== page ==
How to Get Rid of Fleas in the Home

Nix the itch. Learn how to identify and remove flea infestations from your home and pets.

June 29, 2021

Fleas are common and nearly unavoidable if you have a pet that goes outside or interacts with other animals. Infestations can happen fast, so if you see signs of fleas, chances are that the population is larger than you think. To say that fleas can be invasive is quite the understatement; females are capable of laying upwards of 50 eggs per day, which is why it's important to mitigate the issue before it escalates. Learn how to identify fleas and their eggs and larvae, and determine how to treat them once they’re on your pet, in your home and around your property.


Photo by: GettyImages/Rebecca Smith

GettyImages/Rebecca Smith

What Do Fleas and Flea Eggs Look Like?

Flea eggs look like grains of rice but are much smaller, more comparable to the size of grains of sand or salt. They are oval-shaped and usually white (or off-white, and occasionally translucent).

Once hatched, the larvae themselves are slightly longer (upwards of 5 millimeters) but still semi-transparent and difficult to see.

The full-grown fleas themselves are jumpy little guys. They too can be hard to find on your furniture but are more easily tracked by signs of irritation on your itchy pet (such as a red and bumpy area on the belly, groin, legs or base of the tail). If you don’t see actual fleas attached to the pet, you may be able to spot flea dirt, which presents as dark brown or reddish "dirt" spots, as it's composed of dried blood from the host and feces from the flea.

How to Find Fleas

You might first be clued in to a flea situation if your pet is suddenly chewing or scratching. You might also notice bites on yourself or your kids if you spend a lot of time snuggling in areas you share with your pet. And if fleas are on your pet, they’re definitely hiding elsewhere in and around your home.

Start by checking the humid, warm, cozy areas. Fleas hide and breed in spaces that they perceive to be undisturbed, like in crawl spaces, couch cushions and inside dog houses and cat enclosures. If your pet has fleas, check all pet bedding, furniture bases, sofas and carpeting.


Photo by: GettyImages/Sally Anscombe

GettyImages/Sally Anscombe

How to Get Rid of Fleas on Pets

Start by treating your pet to put them at ease. Bathing and combing can help reduce fleas' presence; however, "there is no 'one size fits all' approach," says Dr. Jamie Richardson, chief of staff at Small Door Vet. "Your vet can help you select the preventative that is best because some pets cannot tolerate oral medications due to GI upset or topical products due to skin irritation." If your pet is active outdoors and with other animals, consider a two-step approach. "You might consider both an oral preventative (that won't be washed off with bathing/swimming) and a flea- and tick-repelling Seresto collar."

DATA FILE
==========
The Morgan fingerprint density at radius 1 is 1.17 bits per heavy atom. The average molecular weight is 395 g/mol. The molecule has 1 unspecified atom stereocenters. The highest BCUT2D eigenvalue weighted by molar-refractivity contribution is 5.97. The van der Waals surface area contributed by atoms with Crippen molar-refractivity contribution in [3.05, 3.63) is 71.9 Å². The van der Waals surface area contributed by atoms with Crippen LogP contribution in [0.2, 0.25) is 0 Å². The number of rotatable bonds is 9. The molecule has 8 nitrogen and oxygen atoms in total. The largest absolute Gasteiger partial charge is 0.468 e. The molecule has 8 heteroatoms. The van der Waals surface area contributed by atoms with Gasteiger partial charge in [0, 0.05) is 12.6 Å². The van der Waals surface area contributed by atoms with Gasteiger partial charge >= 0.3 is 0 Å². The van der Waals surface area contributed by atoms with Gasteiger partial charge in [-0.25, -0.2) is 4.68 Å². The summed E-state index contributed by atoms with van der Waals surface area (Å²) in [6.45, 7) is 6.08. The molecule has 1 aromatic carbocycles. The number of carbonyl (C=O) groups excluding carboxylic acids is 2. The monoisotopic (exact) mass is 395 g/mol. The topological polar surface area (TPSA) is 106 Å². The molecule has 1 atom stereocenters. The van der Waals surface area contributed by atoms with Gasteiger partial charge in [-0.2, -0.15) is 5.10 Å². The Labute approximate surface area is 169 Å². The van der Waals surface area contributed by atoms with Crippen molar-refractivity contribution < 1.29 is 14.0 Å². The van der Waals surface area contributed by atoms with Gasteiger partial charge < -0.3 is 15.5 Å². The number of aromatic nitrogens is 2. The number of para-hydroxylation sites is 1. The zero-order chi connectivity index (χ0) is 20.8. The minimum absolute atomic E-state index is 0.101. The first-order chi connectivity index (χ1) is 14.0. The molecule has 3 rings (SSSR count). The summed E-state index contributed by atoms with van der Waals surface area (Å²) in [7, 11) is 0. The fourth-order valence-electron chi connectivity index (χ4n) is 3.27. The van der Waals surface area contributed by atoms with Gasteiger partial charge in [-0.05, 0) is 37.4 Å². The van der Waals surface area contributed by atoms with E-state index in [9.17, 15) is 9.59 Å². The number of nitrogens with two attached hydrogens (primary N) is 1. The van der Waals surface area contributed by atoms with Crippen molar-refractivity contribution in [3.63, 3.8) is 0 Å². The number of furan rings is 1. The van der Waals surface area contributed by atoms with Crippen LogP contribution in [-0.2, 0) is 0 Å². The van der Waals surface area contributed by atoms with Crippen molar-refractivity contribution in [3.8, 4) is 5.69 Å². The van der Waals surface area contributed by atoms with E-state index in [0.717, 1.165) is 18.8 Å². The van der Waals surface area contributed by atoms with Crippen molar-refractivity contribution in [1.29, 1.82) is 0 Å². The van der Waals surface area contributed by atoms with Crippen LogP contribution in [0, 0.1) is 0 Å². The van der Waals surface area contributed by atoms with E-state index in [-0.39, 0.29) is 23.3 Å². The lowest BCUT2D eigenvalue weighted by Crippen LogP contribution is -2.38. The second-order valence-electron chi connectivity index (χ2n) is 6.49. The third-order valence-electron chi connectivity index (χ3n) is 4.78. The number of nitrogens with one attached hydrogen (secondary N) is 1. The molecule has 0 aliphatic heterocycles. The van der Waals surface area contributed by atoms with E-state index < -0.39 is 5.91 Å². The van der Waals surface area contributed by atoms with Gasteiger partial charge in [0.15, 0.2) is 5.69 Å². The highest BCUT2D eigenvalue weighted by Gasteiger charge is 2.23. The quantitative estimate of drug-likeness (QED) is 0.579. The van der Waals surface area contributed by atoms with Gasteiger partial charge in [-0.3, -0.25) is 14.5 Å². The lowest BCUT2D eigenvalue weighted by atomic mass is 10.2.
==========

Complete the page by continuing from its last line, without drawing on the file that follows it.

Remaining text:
Photo by: GettyImages/FluxFactory


Sourcing any medicine directly from your vet or trusted supplier will also decrease the likelihood of receiving over-the-counter products that are old (reduced efficacy) or counterfeit. "Only purchase these products through your vet, or your local pet store if a prescription is not required. You should never purchase these products off Amazon."

Dr. Richardson also warns of natural treatments. "Many 'natural' options such as essential oils can actually be toxic to your pet, and most do not really work." So, before you test a natural remedy that you already use to treat itches and rashes on your own family, think twice.


Photo by: GettyImages/temizyurek


How to Get Rid of Fleas on Furniture

Removing fleas that live indoors requires deep cleaning on all furniture, dog and cat beds, sheets and carpets. Launder anything that’s easy to wash, and move furniture to thoroughly vacuum the underside and around the legs. Insecticide sprays that kill fleas are available but not always safe for use indoors in high volumes and not always effective since fleas tend to hide.


Photo by: GettyImages/Melissa Ross

GettyImages/Melissa Ross

Vacuuming is the easiest line of defense because you can capture not only the eggs and adult fleas, but the pesticide-resistant larvae, too. After every vacuuming, thoroughly wash the canister or discard any vacuum bag into an outdoor garbage can. It's not likely that you’ll get all fleas with one vacuum treatment, so hang in there for the long haul and plan to treat all areas every other day for two weeks. If you are still finding eggs and fleas, consider steam cleaning as the next treatment option.

Can You Get Rid of Fleas Outdoors?

Your 1:1 battle with a flea infestation might come to a head once they’re inside your house, but fleas thrive outdoors on wildlife and feral hosts. If you have an ongoing issue managing fleas on your pets, also check your backyard for signs of infestation. The easiest way to check without consulting a pro is to don a pair of tall white socks and stroll through the grass. Now that you know what fleas and their eggs look like, it'll be easier to spot them as they gather on the outside of your socks.

If you observe a lot of fleas or eggs on your socks after your jaunt, consider calling a lawn expert who can help manage the infestation safely, so you and your pets can stop tracking them into your home.

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